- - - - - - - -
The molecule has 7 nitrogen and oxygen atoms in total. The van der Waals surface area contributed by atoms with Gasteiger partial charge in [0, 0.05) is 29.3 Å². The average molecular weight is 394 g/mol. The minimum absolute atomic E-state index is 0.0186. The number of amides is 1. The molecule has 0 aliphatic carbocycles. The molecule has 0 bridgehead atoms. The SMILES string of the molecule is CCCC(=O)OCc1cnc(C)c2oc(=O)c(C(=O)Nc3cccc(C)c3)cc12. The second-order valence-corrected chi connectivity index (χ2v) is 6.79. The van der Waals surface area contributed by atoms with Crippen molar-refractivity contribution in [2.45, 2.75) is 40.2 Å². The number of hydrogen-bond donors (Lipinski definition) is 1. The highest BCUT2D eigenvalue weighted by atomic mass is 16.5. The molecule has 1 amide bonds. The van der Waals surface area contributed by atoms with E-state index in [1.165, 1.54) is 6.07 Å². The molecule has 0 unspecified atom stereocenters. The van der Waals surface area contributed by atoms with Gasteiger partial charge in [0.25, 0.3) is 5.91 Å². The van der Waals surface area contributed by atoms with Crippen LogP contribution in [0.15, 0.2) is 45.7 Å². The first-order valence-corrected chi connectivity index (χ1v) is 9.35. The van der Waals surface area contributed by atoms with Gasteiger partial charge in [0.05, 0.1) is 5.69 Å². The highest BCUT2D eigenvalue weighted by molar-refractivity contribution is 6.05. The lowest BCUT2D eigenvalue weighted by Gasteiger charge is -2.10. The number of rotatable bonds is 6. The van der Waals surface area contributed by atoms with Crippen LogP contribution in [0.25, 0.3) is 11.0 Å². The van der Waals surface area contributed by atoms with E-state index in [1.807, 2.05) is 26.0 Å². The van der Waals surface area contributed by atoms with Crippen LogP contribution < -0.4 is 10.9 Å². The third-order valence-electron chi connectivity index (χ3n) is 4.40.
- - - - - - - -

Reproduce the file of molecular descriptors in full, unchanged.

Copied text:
The molecule has 7 nitrogen and oxygen atoms in total. The van der Waals surface area contributed by atoms with Gasteiger partial charge in [0, 0.05) is 29.3 Å². The average molecular weight is 394 g/mol. The minimum absolute atomic E-state index is 0.0186. The number of amides is 1. The molecule has 0 aliphatic carbocycles. The molecule has 0 bridgehead atoms. The SMILES string of the molecule is CCCC(=O)OCc1cnc(C)c2oc(=O)c(C(=O)Nc3cccc(C)c3)cc12. The second-order valence-corrected chi connectivity index (χ2v) is 6.79. The van der Waals surface area contributed by atoms with Crippen molar-refractivity contribution in [2.45, 2.75) is 40.2 Å². The number of hydrogen-bond donors (Lipinski definition) is 1. The highest BCUT2D eigenvalue weighted by atomic mass is 16.5. The molecule has 1 amide bonds. The van der Waals surface area contributed by atoms with E-state index in [1.165, 1.54) is 6.07 Å². The molecule has 0 unspecified atom stereocenters. The van der Waals surface area contributed by atoms with Gasteiger partial charge in [0.25, 0.3) is 5.91 Å². The van der Waals surface area contributed by atoms with Crippen LogP contribution in [0.15, 0.2) is 45.7 Å². The first-order valence-corrected chi connectivity index (χ1v) is 9.35. The van der Waals surface area contributed by atoms with Gasteiger partial charge in [0.05, 0.1) is 5.69 Å². The highest BCUT2D eigenvalue weighted by molar-refractivity contribution is 6.05. The lowest BCUT2D eigenvalue weighted by Gasteiger charge is -2.10. The number of rotatable bonds is 6. The van der Waals surface area contributed by atoms with Crippen LogP contribution in [0.25, 0.3) is 11.0 Å². The van der Waals surface area contributed by atoms with E-state index in [1.807, 2.05) is 26.0 Å². The van der Waals surface area contributed by atoms with Crippen LogP contribution < -0.4 is 10.9 Å². The third-order valence-electron chi connectivity index (χ3n) is 4.40.